Another story on the Ithaca drug policy. This was all reported in two days after the plan rolled out, but the story ran another week later. The not-for-profit heads quoted below were a bit offput by the plan’s rollout: the short of their complaint was “We’re working on more solutions … but we don’t go around announcing projects until the funding is worked out.” Photo is of the Dick Van Dyke Center in Seneca County, which, from what I hear, has no connection to the actor Dick Van Dyke.
A lack of places to go for people to get off addictive substances is a common complaint around Ithaca. Tompkins County has neither an inpatient detox facility nor a crisis walk-in detox. The perception, at least, is that one must be court-mandated or fail out of an outpatient program like those at the Alcohol & Drug Council (ADC) or Cayuga Addiction Recovery Services (CARS) to get a spot in an inpatient detox – the closest of which are in Syracuse, Binghamton, Elmira, and the state-run Dick Van Dyke facility in Seneca County.
Take this quote from someone in the “business” focus group convened to give input to the new Ithaca drug policy for an example of this frustration: “Most people addicted to heroin are going to be on Medicaid. In order to get into in-patient, you have to fail out of outpatient … They need to have three or four dirty drugs screens before they can qualify to get into inpatient, which is where they needed to be initially, which can take 3-4 months.” Or read our June 2014 feature on the heroin epidemic “No Question It’s Gotten Worse” on ithaca.com, which features the frustrations of several people in recovery.
“Insurance is probably our biggest struggle with the inpatient (facility),” said Monika Taylor, director of chemical dependency services at Crouse Hospital, Syracuse, which hosts a 40-bed unit. “There’s supposed to be parity with behavioral health and primary health, but I don’t know if that’s fully happening quite yet.”
Once a patient does get into treatment, sometimes the insurance company might only end up covering a few days of treatment, Taylor said.
“You hardly ever see 28 days (of treatment) anymore,” said Rich Bennett, director of the Ithaca Rescue Mission. “You have to ask if it’s worth it to go into treatment for a week, and then whatever jobs and relationships are there might go away.”
Nevertheless, when someone walks into the Rescue Mission and says “I can’t take it anymore, get me into treatment,” Bennett said they do their best to get someone help because their attitude might “drastically change in three days.”
ADC has been in talks “for a while” with New York’s Office of Alcoholism and Substance Abuse Services (OASAS) to bring an inpatient detox to Ithaca, according to executive director Angela Sullivan. For now, ADC offers what they call “intensive outpatient” programming, which includes three three-hour meetings a week along with medically-assisted treatment for most of its clients trying to get off opiates – a number which has increased from about 5 percent of people calling them their primary drug in 2011 to about a third of the approximately 500 people ADC served last year.
As a state-certified provider of addiction services, ADC does have to reveal a positive drug test to probation or social services, whoever the referring partner might be.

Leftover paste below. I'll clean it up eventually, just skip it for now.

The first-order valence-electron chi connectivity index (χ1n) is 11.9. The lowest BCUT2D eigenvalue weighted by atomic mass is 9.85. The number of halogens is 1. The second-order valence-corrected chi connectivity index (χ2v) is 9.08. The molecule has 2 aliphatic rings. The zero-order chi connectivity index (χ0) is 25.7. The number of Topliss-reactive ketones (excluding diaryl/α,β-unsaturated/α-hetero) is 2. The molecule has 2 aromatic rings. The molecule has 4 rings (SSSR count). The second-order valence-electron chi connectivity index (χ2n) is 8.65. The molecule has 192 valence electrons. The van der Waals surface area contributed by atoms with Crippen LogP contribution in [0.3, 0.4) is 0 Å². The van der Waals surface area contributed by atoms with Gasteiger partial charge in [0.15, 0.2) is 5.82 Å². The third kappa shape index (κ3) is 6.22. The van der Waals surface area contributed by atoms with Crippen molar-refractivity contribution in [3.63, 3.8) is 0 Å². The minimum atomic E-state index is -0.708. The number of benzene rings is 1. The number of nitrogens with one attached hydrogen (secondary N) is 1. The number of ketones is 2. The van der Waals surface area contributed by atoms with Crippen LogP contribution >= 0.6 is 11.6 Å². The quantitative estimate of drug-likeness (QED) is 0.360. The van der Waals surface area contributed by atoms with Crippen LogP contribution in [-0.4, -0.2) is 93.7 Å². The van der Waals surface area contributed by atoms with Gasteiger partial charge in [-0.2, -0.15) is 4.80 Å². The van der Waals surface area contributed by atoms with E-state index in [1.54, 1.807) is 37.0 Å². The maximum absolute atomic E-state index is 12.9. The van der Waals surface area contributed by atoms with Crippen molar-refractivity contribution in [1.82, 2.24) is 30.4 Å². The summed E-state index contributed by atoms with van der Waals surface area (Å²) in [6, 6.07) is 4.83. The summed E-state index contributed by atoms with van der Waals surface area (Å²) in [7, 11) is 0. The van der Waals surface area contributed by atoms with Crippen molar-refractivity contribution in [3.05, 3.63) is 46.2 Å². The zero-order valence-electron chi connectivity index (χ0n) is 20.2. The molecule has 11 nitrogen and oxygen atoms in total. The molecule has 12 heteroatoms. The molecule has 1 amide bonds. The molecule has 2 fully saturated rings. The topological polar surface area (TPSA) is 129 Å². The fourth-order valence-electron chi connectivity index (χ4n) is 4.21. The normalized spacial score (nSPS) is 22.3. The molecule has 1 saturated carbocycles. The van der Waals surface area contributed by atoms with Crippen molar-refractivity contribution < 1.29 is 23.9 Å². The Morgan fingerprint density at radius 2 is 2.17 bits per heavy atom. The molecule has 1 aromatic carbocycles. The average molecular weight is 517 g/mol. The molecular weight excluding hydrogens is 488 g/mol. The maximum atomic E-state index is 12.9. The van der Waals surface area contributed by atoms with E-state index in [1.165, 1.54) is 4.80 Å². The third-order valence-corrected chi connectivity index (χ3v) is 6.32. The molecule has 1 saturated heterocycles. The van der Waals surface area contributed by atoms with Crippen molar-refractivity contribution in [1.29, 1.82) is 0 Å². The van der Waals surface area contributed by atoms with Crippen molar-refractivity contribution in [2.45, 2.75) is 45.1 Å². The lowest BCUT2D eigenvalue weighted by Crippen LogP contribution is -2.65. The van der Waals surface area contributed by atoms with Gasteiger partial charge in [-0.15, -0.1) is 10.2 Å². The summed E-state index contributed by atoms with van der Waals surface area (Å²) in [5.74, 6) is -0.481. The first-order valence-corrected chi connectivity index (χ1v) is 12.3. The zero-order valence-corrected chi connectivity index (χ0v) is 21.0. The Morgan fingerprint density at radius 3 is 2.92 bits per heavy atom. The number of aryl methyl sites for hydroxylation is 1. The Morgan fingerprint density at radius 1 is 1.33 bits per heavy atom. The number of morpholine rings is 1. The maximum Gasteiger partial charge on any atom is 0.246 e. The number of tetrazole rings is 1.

“We do not automatically discharge someone for a positive test,” Russell said. “That is an old school myth that I don’t even think was true 10 years ago. When someone tests positive there’s always a conversation.”
Bill Rusen, CEO of CARS, found the lack of detox options in the Ithaca Plan to be its most objectionable omission.
“Imagine (Cayuga Medical Center) without an ER,” Rusen said. “When CMC was being built, they might have said we’re going to have shamans in there, it’s going to be fantastic. We’re going to have aromatherapy, an ICU, cancer care, cardiac care, but we’re not putting an emergency room in. If you’re having a heart attack you’re really not too interested if the shaman shows up. In this unfair, fallen universe we live in where there’s not enough time, energy, or resources for everything I think the first choice has to be a detox.”
CMC did host a detox until 2009, but “it’s a loser” financially, Rusen said. “You have to have a nurse and a medical person on duty all the time, even if they never saw a patient that day. Even insurance which pays better than Medicaid doesn’t pay enough to cover the costs.”
Rusen said he’s had a proposal “sitting around for about two years” to cover a walk-in outpatient detox, which would cost about $150,000 a year to cover staffing.
Though there’s no inpatient detox for Ithaca in the new plan, one of the recommendations is a 24-hour crisis center, which would serve as a place for law enforcement to bring intoxicated people without going to the CMC ER, a place with short-term temporary beds for people waiting an inpatient bed, and a safe “chill out” spot for people to go rather than being inebriated in public.
At the moment of crisis, the idea for the 24-hour center is to replace trips to the CMC ER, which cost the hospital, Bangs Ambulance, and Ithaca police $413,526.91 in 2015, according to the plan – one of the very few hard numbers included in the report, and one that CMC has made clear is not sustainable.
There is money available for this kind of diversion right now, according to Rusen and Russell, in the form of the Delivery System Reform Incentive Payment (DSRIP). The idea of DSRIP is to reduce avoidable hospital trips by people on Medicaid 25 percent in the next five years, with up to $6.42 billion available statewide.
“I assume this center is going to piggyback on (DSRIP) a little bit,” Rusen said.